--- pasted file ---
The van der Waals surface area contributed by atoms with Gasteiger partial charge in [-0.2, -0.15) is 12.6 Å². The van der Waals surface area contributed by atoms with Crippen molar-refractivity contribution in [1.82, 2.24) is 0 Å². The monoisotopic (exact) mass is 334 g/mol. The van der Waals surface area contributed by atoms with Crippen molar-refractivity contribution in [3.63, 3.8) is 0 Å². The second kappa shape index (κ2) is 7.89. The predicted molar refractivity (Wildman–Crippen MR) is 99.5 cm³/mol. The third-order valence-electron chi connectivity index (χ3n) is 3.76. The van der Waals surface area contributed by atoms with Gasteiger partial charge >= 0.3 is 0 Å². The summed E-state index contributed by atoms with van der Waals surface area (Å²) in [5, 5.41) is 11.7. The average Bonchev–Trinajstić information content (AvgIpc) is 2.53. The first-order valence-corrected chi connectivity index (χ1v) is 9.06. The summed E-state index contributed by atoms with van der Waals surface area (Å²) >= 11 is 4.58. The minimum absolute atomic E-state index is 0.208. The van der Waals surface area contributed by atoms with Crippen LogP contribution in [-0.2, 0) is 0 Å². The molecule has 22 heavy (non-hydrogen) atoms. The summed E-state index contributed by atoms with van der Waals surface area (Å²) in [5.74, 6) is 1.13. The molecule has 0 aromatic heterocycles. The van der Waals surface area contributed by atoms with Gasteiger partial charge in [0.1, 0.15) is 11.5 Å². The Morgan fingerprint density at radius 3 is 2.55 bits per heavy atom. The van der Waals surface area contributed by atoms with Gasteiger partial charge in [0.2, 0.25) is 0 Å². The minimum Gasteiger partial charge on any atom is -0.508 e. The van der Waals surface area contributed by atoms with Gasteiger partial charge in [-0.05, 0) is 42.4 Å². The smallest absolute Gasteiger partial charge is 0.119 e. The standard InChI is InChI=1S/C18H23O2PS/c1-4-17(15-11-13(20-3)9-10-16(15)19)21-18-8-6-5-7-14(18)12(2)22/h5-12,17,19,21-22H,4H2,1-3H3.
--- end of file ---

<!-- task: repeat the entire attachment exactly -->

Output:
The van der Waals surface area contributed by atoms with Gasteiger partial charge in [-0.2, -0.15) is 12.6 Å². The van der Waals surface area contributed by atoms with Crippen molar-refractivity contribution in [1.82, 2.24) is 0 Å². The monoisotopic (exact) mass is 334 g/mol. The van der Waals surface area contributed by atoms with Crippen molar-refractivity contribution in [3.63, 3.8) is 0 Å². The second kappa shape index (κ2) is 7.89. The predicted molar refractivity (Wildman–Crippen MR) is 99.5 cm³/mol. The third-order valence-electron chi connectivity index (χ3n) is 3.76. The van der Waals surface area contributed by atoms with Gasteiger partial charge >= 0.3 is 0 Å². The summed E-state index contributed by atoms with van der Waals surface area (Å²) in [5, 5.41) is 11.7. The average Bonchev–Trinajstić information content (AvgIpc) is 2.53. The first-order valence-corrected chi connectivity index (χ1v) is 9.06. The summed E-state index contributed by atoms with van der Waals surface area (Å²) >= 11 is 4.58. The minimum absolute atomic E-state index is 0.208. The van der Waals surface area contributed by atoms with Crippen LogP contribution in [-0.2, 0) is 0 Å². The molecule has 22 heavy (non-hydrogen) atoms. The summed E-state index contributed by atoms with van der Waals surface area (Å²) in [5.74, 6) is 1.13. The molecule has 0 aromatic heterocycles. The van der Waals surface area contributed by atoms with Gasteiger partial charge in [0.1, 0.15) is 11.5 Å². The Morgan fingerprint density at radius 3 is 2.55 bits per heavy atom. The van der Waals surface area contributed by atoms with Gasteiger partial charge in [0.2, 0.25) is 0 Å². The minimum Gasteiger partial charge on any atom is -0.508 e. The van der Waals surface area contributed by atoms with Gasteiger partial charge in [-0.05, 0) is 42.4 Å². The smallest absolute Gasteiger partial charge is 0.119 e. The standard InChI is InChI=1S/C18H23O2PS/c1-4-17(15-11-13(20-3)9-10-16(15)19)21-18-8-6-5-7-14(18)12(2)22/h5-12,17,19,21-22H,4H2,1-3H3.